In May, the flowering of the first early herbaceous border marks the start of opening the wider garden beyond the Winter Walk, including the herbaceous terraces and the Bog Garden; the cycles then continue across the year.
Between November and March, visits to the garden are via the Winter Walk, which includes the hard footpath alongside the Mirror Pool and track through the woodland. Because of the location on the edge of an Ice Age valley, and the steepness of the historic grass paths, the grass wears away and the clay soil becomes compacted and waterlogged. This has serious implications for the much-loved garden and visitor safety. The joy of the Winter Walk lies in the open views into the heart of the garden and to the surrounding countryside.
Restoring the garden
Upton's 12 acres require the attention of a handful of permanent gardeners and dozens of volunteer helpers. Although the imprints of previous owners over the centuries remain evident, the gardens are largely as they were in the 1930s when Kitty Lloyd-Jones redesigned them alongside input from the family, particularly Lady Bearsted.
An orchard, herbaceous borders, vegetable garden, bog garden, wild areas and extensive grassed areas all pose a variety of challenges which the garden team work hard to maintain.
Please note, you’ll find the garden looking rather different since the pandemic. For five months, during 2020, our Head Gardener managed the garden single-handedly whilst the rest of the team were furloughed or shielding, and our volunteers were asked to stay at home. The team are doing their best to get the work back on track, but it’s likely to be three to four years before the garden fully recovers.
Managing ash dieback
Ash dieback is a fungal disease called Hymenoscyphus fraxineus, that's having a devastating effect on the common ash, a UK native tree. They're part of the natural woodland planting throughout the property at Upton House and Gardens. There is evidence that most semi-mature trees less than 100 years old will die of the fungal disease, which is spore spread and windblown, so protection of the species is very limited.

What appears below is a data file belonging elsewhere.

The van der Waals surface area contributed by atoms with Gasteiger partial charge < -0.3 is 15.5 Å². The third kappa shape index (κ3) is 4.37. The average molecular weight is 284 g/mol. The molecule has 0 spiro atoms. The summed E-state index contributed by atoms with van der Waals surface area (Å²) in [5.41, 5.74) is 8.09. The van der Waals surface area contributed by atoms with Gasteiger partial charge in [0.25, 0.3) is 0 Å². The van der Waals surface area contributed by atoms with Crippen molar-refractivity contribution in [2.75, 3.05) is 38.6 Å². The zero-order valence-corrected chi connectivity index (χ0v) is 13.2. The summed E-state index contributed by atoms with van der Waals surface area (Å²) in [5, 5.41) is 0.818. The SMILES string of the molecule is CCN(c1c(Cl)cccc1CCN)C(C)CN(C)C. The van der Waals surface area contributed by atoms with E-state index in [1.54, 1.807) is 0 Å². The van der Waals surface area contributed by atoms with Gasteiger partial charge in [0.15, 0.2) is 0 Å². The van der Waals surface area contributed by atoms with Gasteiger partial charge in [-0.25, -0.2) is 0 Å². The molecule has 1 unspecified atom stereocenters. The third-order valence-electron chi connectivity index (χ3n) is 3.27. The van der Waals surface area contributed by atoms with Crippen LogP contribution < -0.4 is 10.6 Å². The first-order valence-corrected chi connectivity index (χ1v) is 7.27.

Conserving the wider habitat in the gardens at Upton House includes monitoring the spread and effects of ash dieback. Close maintenance allows the team to ensure damage can be kept to a minimum, and the gardens can continue to be explored safely by visitors.
With your ongoing support, we're able to continue our vital conservation work. Thank you for helping to protect these special places.
Visit Upton's historic garden and marvel at the view that unfolds in front of you. Discover the Mirror Pool and wander along the Winter and Woodland Walks.
Immerse yourself in one of the finest art collections in 20th-century England, which was the country house and weekend retreat of 2nd Viscount Bearsted, Walter Samuel.
Bring your group to visit Upton House and Gardens, see the famous art collection, enjoy the beautiful gardens or hear stories of Upton's history as a home.
Read about our strategy 'For everyone, for ever' here at the National Trust, which will take the organisation through to 2025.